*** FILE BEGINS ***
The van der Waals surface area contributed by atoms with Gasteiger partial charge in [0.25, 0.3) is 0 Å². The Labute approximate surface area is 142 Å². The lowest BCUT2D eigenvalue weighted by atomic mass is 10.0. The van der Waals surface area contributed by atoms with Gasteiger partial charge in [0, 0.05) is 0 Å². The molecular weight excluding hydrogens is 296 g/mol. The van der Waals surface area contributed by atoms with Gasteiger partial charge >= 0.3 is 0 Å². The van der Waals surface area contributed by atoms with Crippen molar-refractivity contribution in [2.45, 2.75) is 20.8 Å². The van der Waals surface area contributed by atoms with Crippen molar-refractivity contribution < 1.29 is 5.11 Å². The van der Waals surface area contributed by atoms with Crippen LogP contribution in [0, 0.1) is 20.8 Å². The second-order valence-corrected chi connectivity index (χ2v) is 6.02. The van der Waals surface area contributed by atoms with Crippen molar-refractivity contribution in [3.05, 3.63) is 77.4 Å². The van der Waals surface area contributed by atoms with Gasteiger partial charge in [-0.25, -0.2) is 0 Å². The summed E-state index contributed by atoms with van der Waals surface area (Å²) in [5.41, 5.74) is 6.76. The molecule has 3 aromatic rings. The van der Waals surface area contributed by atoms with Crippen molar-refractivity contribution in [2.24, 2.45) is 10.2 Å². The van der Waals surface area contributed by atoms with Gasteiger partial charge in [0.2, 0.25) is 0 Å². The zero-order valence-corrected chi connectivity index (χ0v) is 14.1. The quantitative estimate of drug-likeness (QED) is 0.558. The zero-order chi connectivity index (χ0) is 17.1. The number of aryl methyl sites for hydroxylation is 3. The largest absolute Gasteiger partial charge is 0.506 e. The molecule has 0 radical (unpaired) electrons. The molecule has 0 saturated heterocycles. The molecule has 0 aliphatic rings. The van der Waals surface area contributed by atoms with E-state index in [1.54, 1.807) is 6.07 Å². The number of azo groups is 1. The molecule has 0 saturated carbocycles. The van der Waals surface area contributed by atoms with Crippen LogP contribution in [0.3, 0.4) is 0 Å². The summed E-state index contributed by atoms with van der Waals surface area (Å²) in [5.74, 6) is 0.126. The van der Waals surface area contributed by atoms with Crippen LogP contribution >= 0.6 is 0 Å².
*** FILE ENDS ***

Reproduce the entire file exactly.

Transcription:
The van der Waals surface area contributed by atoms with Gasteiger partial charge in [0.25, 0.3) is 0 Å². The Labute approximate surface area is 142 Å². The lowest BCUT2D eigenvalue weighted by atomic mass is 10.0. The van der Waals surface area contributed by atoms with Gasteiger partial charge in [0, 0.05) is 0 Å². The molecular weight excluding hydrogens is 296 g/mol. The van der Waals surface area contributed by atoms with Gasteiger partial charge >= 0.3 is 0 Å². The van der Waals surface area contributed by atoms with Crippen molar-refractivity contribution in [2.45, 2.75) is 20.8 Å². The van der Waals surface area contributed by atoms with Crippen molar-refractivity contribution < 1.29 is 5.11 Å². The van der Waals surface area contributed by atoms with Crippen LogP contribution in [0, 0.1) is 20.8 Å². The second-order valence-corrected chi connectivity index (χ2v) is 6.02. The van der Waals surface area contributed by atoms with Crippen molar-refractivity contribution in [3.05, 3.63) is 77.4 Å². The van der Waals surface area contributed by atoms with Gasteiger partial charge in [-0.25, -0.2) is 0 Å². The summed E-state index contributed by atoms with van der Waals surface area (Å²) in [5.41, 5.74) is 6.76. The molecule has 3 aromatic rings. The van der Waals surface area contributed by atoms with Crippen molar-refractivity contribution in [2.24, 2.45) is 10.2 Å². The van der Waals surface area contributed by atoms with Gasteiger partial charge in [0.2, 0.25) is 0 Å². The zero-order valence-corrected chi connectivity index (χ0v) is 14.1. The quantitative estimate of drug-likeness (QED) is 0.558. The zero-order chi connectivity index (χ0) is 17.1. The number of aryl methyl sites for hydroxylation is 3. The largest absolute Gasteiger partial charge is 0.506 e. The molecule has 0 radical (unpaired) electrons. The molecule has 0 saturated heterocycles. The molecule has 0 aliphatic rings. The van der Waals surface area contributed by atoms with E-state index in [1.54, 1.807) is 6.07 Å². The number of azo groups is 1. The molecule has 0 saturated carbocycles. The van der Waals surface area contributed by atoms with Crippen LogP contribution in [0.3, 0.4) is 0 Å². The summed E-state index contributed by atoms with van der Waals surface area (Å²) in [5.74, 6) is 0.126. The van der Waals surface area contributed by atoms with Crippen LogP contribution >= 0.6 is 0 Å².